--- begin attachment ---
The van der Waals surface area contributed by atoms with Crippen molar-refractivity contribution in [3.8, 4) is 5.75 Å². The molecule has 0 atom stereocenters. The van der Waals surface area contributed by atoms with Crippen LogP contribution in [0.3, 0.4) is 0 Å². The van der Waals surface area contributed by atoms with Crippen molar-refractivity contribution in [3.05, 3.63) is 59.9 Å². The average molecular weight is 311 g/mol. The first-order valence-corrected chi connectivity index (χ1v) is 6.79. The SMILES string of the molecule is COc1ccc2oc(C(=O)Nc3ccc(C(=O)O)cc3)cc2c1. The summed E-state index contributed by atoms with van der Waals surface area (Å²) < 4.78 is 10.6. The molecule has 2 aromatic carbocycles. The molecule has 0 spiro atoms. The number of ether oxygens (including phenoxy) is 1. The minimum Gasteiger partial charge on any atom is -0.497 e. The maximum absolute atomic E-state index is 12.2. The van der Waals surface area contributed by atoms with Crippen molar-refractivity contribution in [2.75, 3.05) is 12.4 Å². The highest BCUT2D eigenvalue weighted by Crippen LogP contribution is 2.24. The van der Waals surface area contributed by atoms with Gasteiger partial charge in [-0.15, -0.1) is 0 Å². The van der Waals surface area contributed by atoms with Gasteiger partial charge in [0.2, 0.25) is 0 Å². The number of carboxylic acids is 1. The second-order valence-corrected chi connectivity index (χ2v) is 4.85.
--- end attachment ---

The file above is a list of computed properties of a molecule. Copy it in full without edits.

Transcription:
The van der Waals surface area contributed by atoms with Crippen molar-refractivity contribution in [3.8, 4) is 5.75 Å². The molecule has 0 atom stereocenters. The van der Waals surface area contributed by atoms with Crippen LogP contribution in [0.3, 0.4) is 0 Å². The van der Waals surface area contributed by atoms with Crippen molar-refractivity contribution in [3.05, 3.63) is 59.9 Å². The average molecular weight is 311 g/mol. The first-order valence-corrected chi connectivity index (χ1v) is 6.79. The SMILES string of the molecule is COc1ccc2oc(C(=O)Nc3ccc(C(=O)O)cc3)cc2c1. The summed E-state index contributed by atoms with van der Waals surface area (Å²) < 4.78 is 10.6. The molecule has 2 aromatic carbocycles. The molecule has 0 spiro atoms. The number of ether oxygens (including phenoxy) is 1. The minimum Gasteiger partial charge on any atom is -0.497 e. The maximum absolute atomic E-state index is 12.2. The van der Waals surface area contributed by atoms with Crippen molar-refractivity contribution in [2.75, 3.05) is 12.4 Å². The highest BCUT2D eigenvalue weighted by Crippen LogP contribution is 2.24. The van der Waals surface area contributed by atoms with Gasteiger partial charge in [-0.15, -0.1) is 0 Å². The van der Waals surface area contributed by atoms with Gasteiger partial charge in [0.2, 0.25) is 0 Å². The number of carboxylic acids is 1. The second-order valence-corrected chi connectivity index (χ2v) is 4.85.